Finally, our findings also suggest that financial incentives or sales contests can and should be tailored in a way that considers differences in personality traits. Differently competitive salespeople might be more or less interested in or enthusiastic about different sales contest structures. As such, we see our results as more reason for sales organizations to continue creatively experimenting with different sales contest designs. We expect that different designs will align with different preferences or personalities, and we expect that salesperson performance will be maximized when there is alignment.

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Recommended Reading 

Schrock, Wyatt, Douglas Hughes, Yanhui Zhao, Clay Voorhees, and John Hollenbeck (2021), “Self-Oriented Competitiveness in Salespeople: Sales Management Implications,” Journal of the Academy of Marketing Sciences, 49, 1201-1221.

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References

  1. Harvard Business Review (2011), “Seven Personality Traits of Top Salespeople,” Retrieved from https://hbr.org/2011/06/the-seven-personality-traits-o
  2. Spence, Janet T. and Robert L. Helmreich (1983), “Achievement-Related Motives and Behaviors,” In J. T. Spence (Ed.), Achievement and Achievement Motives: Psychological and Sociological Approaches (7-68): WH Freeman.

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About the Authors

Wyatt A. Schrock, PhD
Assistant Professor of Marketing, Michigan State University
Dr. Wyatt Schrock’s (PhD – Michigan State University) research interests include salesperson motivation, sales manager leadership, and brand management. His research has been published in Journal of Personal Selling & Sales Management, Marketing Letters, Journal of Business Ethics, Journal of Business Research, Journal of Service Research, Industrial Marketing Management, European Journal of Marketing, Journal of International Marketing, and the Journal of the Academy of Marketing Science. He has presented his research at several academic conferences in the US and abroad. He currently serves on the Editorial Review Board at the Journal of Personal Selling & Sales Management. Dr. Schrock’s research has twice received the annual James M. Comer Award for Best Contribution to Selling and Sales Management Theory. He has also co-authored an academic textbook, Professional Selling. Additionally, Dr. Schrock has ten years of corporate experience in a variety of sales, marketing and analyst roles. He has worked for companies such as Procter & Gamble and Gannett. Dr. Schrock teaches Sales Management courses.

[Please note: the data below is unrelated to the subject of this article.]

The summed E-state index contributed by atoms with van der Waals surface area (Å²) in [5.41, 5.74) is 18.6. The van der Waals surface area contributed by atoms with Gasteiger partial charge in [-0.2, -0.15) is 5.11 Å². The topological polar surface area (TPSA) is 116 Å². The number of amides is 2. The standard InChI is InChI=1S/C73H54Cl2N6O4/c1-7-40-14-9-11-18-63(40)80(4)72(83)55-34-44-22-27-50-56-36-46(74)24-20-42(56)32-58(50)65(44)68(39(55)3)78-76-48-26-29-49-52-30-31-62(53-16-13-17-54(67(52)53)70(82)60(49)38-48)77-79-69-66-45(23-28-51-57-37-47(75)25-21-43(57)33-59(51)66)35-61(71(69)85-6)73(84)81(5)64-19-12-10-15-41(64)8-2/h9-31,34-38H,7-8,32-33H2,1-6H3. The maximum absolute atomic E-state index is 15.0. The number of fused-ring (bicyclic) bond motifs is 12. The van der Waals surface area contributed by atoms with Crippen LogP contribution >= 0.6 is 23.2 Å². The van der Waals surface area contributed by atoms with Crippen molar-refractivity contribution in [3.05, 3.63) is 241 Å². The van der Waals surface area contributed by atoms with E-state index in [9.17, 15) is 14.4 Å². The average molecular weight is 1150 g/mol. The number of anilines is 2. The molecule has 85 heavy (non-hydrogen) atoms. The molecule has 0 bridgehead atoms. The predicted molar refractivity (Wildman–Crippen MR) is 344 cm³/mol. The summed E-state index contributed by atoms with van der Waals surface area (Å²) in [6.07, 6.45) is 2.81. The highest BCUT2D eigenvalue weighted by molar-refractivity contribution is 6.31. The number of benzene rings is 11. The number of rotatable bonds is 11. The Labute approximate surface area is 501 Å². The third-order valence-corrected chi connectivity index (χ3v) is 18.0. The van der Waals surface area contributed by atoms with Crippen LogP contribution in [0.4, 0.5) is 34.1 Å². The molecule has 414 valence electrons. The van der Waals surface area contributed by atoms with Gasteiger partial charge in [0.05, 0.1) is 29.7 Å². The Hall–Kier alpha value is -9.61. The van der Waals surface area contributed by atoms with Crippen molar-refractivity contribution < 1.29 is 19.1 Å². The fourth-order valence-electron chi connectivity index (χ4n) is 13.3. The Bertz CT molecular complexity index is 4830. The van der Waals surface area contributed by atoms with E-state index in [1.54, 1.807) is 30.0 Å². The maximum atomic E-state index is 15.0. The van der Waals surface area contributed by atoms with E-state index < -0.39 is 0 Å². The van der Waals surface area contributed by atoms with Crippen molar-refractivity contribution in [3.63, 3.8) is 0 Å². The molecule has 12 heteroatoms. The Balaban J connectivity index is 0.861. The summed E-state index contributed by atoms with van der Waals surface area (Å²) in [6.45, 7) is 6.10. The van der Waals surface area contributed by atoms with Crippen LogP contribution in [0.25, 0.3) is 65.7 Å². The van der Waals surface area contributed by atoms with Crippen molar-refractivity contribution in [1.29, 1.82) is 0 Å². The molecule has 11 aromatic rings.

Douglas E. Hughes, PhD
Director, School of Marketing and Innovation and Professor of Marketing, University of South Florida
Dr. Douglas E. Hughes (PhD – University of Houston) has a rich academic and professional background in marketing and sales. His well-cited research focuses on how firms may maximize performance through sales organization effectiveness and through the accompanying management of internal and external relationships. Dr. Hughes served as Editor-in-Chief of Journal of Personal Selling & Sales Management and Area Editor at Journal of the Academy of Marketing Science and has published articles in the Journal of MarketingJournal of Marketing Research, Journal of the Academy of Marketing Science, Journal of Retailing, International Journal of Research in Marketing, Marketing Letters, Industrial Marketing Management, Journal of Personal Selling & Sales Management, and Journal of Service Research. He was honored for the best doctoral dissertation (2009) and best published articles on a sales topic by the American Marketing Association (2011, 2016) and is also the recipient of the 2013 Withrow Emerging Scholar Award, the 2016 Emerald Citation of Excellence Award, and the 2021 and 2016 James M. Comer Award for the Best Contribution to Selling and Sales Management Theory. He was featured on the cover of Top Sales Magazine in 2015 along with an article about his research on salesperson motivation. Prior to his academic career, Dr. Hughes served as CEO of a business services firm, as a senior executive in both marketing and sales at Fortune 100/500 consumer products firms, and as a consultant to a variety of companies across multiple industries.